[update: Daniel Klein emails me to credit Zeljka Buturovic for the study.] Dave Leigh writes,
People who frequently shop at Wal-Mart scored much better than those who never do (2.24 to 4.24 questions wrong, respectively). This isn't much of a surprise to me... the snoots who won't shop there aren't likely to know a thing about saving a buck. It's pretty clear that the people who shop there aren't stupid about economics... but their detractors may be.
He refers to the study by Dan Klein. I think what makes the study obnoxious to many people is Klein's use of the terms "right" and "wrong" to describe what many people would prefer to think of as matters of opinion about propositions in economics. I think that the study has merit, regardless.
Suppose, as a worst case, that Klein's characterizations are not defensible. As Leigh points out, the study nonetheless shows interesting correlations between economic beliefs and other characteristics. I think it really challenges Bryan Caplan's view that the unwashed masses have the most dangerous economic views from a free-market standpoint.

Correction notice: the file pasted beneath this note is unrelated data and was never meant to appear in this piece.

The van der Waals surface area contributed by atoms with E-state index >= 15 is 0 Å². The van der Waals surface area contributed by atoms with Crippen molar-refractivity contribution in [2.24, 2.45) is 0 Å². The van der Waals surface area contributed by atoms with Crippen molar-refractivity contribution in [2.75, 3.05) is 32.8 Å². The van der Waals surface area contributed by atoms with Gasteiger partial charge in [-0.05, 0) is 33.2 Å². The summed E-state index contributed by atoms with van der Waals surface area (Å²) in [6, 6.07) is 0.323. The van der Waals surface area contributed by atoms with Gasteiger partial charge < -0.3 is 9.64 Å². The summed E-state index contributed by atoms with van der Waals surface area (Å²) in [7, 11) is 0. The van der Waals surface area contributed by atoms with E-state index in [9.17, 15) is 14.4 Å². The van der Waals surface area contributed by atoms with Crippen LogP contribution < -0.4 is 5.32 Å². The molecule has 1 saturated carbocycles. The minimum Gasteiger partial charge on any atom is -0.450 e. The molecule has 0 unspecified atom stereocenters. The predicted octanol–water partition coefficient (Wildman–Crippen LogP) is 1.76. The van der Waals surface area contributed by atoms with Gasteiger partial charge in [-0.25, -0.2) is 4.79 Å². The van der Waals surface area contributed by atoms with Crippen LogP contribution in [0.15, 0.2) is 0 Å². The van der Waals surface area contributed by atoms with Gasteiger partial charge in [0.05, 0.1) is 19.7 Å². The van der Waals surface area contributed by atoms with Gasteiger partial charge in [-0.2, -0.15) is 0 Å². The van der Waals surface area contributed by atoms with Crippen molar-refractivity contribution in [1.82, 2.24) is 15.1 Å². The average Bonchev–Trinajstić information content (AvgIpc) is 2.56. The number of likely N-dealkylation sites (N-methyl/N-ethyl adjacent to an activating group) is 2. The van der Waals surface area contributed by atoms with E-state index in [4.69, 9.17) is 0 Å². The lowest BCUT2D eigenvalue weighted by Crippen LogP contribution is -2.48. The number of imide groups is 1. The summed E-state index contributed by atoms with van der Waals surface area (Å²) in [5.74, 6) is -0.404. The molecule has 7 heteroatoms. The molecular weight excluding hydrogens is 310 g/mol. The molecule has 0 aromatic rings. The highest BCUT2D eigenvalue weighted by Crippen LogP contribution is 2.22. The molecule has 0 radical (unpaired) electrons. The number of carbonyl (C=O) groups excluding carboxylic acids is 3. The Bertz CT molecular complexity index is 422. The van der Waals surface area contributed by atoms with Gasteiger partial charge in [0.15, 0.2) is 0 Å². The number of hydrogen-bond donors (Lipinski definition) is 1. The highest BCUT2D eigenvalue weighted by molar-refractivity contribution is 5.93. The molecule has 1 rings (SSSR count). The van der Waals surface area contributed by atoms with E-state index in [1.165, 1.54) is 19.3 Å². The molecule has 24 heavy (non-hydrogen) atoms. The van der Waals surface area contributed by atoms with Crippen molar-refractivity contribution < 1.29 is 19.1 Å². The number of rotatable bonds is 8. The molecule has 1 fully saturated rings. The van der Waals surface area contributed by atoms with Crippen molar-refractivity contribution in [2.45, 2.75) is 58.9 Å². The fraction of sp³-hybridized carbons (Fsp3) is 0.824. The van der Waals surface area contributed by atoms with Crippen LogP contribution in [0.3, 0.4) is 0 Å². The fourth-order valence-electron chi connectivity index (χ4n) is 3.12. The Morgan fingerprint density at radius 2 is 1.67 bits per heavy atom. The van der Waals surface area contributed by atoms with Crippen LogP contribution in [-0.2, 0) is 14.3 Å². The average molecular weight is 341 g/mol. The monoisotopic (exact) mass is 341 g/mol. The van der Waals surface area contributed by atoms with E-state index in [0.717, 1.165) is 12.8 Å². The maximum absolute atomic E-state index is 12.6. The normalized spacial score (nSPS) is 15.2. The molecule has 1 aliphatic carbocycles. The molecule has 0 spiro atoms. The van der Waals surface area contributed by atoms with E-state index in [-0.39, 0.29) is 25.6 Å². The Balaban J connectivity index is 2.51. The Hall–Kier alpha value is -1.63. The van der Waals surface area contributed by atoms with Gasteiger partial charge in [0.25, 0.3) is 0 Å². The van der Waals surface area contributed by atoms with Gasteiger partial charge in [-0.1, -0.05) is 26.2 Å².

In the past two years, I have given talks at two churches. At both, I tried to explain some basic realities of health care, namely (a) that as individuals we would like unlimited access to medical services without having to pay for them, but collectively this is not sustainable; and (b) health care does not break down neatly into necessary vs. unnecessary care, but rather that even among beneficial treatments there is a continuum of benefit-cost ratios, starting with some services that have very high benefits relative to cost and ending with services that have low benefits relative to cost.
At the University of Vermont, an outpost of the established Church of Unlimited Government, I received nothing but pushback from the audience. The typical question from the audience asserted that people have a right to health care, and that settles the issue.
In northern Indiana, inside a Methodist Church where I spoke to many people of Tea Party sympathies, people got what I was saying right away. They asked more constructive questions (I got pushback, but it was of a different nature and on different issues).
I think that libertarians ought to be very agnostic about the relationship between educational attainment and grasp of economics. That relationship may not be as strongly negative as Klein claims to have found (I will disclose here that I tend to believe that Klein is right.) However, it is certainly not strongly positive, as it would have to be in order to justify confidence in giving power to the educated elite.